Paper No. 1
Presentation Time: 1:20 PM
A COMPLEX BUT REPETITIVE RECORD OF GLACIO-EUSTATIC CYCLICITY IN LOWER SILURIAN TROPICAL CARBONATE RAMP DEPOSITS, ANTICOSTI ISLAND, QUEBEC, CANADA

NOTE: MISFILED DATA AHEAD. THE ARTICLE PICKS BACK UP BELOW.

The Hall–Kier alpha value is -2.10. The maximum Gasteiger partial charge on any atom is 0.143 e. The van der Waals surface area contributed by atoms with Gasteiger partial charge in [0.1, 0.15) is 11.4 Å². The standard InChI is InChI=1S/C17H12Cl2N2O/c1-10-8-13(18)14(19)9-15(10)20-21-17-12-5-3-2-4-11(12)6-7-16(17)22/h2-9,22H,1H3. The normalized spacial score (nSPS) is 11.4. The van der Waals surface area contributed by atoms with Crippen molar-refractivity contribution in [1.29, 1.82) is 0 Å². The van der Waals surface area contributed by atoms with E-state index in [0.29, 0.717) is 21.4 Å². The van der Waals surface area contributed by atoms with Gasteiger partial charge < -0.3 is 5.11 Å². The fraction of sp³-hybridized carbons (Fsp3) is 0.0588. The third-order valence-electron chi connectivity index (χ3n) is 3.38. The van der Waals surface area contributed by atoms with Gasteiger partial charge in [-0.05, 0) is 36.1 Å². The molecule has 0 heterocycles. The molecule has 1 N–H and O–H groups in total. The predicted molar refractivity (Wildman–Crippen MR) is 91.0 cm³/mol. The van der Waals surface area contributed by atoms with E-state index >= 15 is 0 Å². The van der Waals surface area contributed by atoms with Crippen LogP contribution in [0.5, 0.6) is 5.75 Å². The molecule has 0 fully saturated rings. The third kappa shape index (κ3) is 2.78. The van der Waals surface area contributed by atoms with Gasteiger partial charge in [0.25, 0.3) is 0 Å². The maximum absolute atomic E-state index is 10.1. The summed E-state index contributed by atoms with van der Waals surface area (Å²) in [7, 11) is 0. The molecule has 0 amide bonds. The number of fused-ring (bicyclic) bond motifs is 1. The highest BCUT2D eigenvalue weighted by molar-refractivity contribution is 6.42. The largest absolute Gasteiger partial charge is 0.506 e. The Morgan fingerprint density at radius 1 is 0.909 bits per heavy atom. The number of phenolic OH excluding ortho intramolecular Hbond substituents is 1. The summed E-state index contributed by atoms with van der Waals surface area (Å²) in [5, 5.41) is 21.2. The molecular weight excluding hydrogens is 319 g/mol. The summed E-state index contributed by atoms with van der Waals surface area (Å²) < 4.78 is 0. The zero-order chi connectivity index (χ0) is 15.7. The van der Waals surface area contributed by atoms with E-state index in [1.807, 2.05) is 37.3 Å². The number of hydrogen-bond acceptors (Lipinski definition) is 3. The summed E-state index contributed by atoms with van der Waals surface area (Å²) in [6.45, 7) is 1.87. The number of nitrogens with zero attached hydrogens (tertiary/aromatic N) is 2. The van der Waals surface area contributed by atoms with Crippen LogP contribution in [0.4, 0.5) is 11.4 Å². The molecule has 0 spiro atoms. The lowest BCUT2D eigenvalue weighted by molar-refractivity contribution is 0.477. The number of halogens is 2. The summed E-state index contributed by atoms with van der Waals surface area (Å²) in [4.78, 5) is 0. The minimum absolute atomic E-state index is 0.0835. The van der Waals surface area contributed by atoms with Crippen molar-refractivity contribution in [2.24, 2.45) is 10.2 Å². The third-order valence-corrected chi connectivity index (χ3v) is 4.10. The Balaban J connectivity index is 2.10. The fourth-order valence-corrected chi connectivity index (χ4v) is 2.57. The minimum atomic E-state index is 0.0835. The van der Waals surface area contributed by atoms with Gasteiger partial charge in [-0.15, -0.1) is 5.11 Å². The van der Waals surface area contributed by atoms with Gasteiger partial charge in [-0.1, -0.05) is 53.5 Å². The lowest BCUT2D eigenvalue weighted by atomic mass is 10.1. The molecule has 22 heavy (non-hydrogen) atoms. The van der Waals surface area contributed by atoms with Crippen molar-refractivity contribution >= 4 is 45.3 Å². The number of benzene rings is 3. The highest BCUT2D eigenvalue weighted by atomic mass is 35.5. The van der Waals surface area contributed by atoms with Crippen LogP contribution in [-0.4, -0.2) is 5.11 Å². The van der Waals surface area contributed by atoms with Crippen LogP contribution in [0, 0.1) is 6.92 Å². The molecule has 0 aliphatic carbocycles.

The Lower Silurian (upper Llandovery) Chicotte Formation is a regional 80 m thick encrinite (crinoid-rich) deposit that accumulated on a slowly subsiding cratonic tropical carbonate ramp now exposed in superb coastal and river exposures on Anticosti Island. Chicotte encrinites represent extensive crinoid blankets formed near fairweather wave base. These were frequently reworked by storms resulting in the selective landward and seaward transport and rapid burial of various crinoidal skeletal elements (i.e., stem versus calyx and holdfast). Small coral-stromatoporoid and sponge-bryozoan buildups occurred locally. Vertical and lateral facies successions in the Chicotte encrinites record three distinct hierarchical cycles at sub-meter, meter, and formation scales. The predominant depositional unit is a meter-scale subtidal cycle (3-8 m thick) typically characterized by upward coarsening, locally cross-bedded encrinitic debris capped sharply by an erosion surface. These surfaces display low scalloped relief but up section become more complex with a highly irregular relief similar to modern rocky shorelines. Several closely-spaced encrinitic sub-units (< 1 m thick) capped by erosion surfaces with low scalloped relief are also present in the upper part of individual meter-scale encrinitic cycles. At the formation scale, meter-scale encrinite cycles display an aggrading to prograding stacking pattern truncated locally by major incised paleovalleys (at least 1 km wide and 50 m deep) that developed during a long term sea level fall and subsequently were filled with encrinitic debris during the ensuing long term trangression. This complex but repetitive record of sea level changes preserved in the Lower Silurian Chicotte encrinites was likely forced by multi-order glacio-eustatic fluctuations associated with the South American Gondwanan ice sheet growth and melting.